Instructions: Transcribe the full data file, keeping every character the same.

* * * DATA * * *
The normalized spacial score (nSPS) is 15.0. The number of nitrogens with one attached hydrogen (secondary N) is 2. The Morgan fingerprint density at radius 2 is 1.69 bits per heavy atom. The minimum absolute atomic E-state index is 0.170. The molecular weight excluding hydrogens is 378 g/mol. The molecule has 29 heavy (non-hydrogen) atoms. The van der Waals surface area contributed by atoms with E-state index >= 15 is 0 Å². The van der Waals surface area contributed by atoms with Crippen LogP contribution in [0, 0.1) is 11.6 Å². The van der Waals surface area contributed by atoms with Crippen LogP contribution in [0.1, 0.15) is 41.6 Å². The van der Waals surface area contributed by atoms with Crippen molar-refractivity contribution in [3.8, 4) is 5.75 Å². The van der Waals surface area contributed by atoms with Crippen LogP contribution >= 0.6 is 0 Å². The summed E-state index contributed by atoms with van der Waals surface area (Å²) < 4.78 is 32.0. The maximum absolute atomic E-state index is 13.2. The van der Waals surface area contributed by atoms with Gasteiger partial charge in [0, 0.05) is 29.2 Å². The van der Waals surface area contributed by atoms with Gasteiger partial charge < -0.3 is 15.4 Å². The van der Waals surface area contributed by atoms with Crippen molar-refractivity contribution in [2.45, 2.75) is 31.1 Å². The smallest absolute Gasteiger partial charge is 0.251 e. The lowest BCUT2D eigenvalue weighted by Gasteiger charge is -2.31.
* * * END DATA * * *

The normalized spacial score (nSPS) is 15.0. The number of nitrogens with one attached hydrogen (secondary N) is 2. The Morgan fingerprint density at radius 2 is 1.69 bits per heavy atom. The minimum absolute atomic E-state index is 0.170. The molecular weight excluding hydrogens is 378 g/mol. The molecule has 29 heavy (non-hydrogen) atoms. The van der Waals surface area contributed by atoms with E-state index >= 15 is 0 Å². The van der Waals surface area contributed by atoms with Crippen LogP contribution in [0, 0.1) is 11.6 Å². The van der Waals surface area contributed by atoms with Crippen LogP contribution in [0.1, 0.15) is 41.6 Å². The van der Waals surface area contributed by atoms with Crippen molar-refractivity contribution in [3.8, 4) is 5.75 Å². The van der Waals surface area contributed by atoms with Crippen LogP contribution >= 0.6 is 0 Å². The summed E-state index contributed by atoms with van der Waals surface area (Å²) < 4.78 is 32.0. The maximum absolute atomic E-state index is 13.2. The van der Waals surface area contributed by atoms with Gasteiger partial charge in [0, 0.05) is 29.2 Å². The van der Waals surface area contributed by atoms with Gasteiger partial charge < -0.3 is 15.4 Å². The van der Waals surface area contributed by atoms with Crippen molar-refractivity contribution in [2.45, 2.75) is 31.1 Å². The smallest absolute Gasteiger partial charge is 0.251 e. The lowest BCUT2D eigenvalue weighted by Gasteiger charge is -2.31.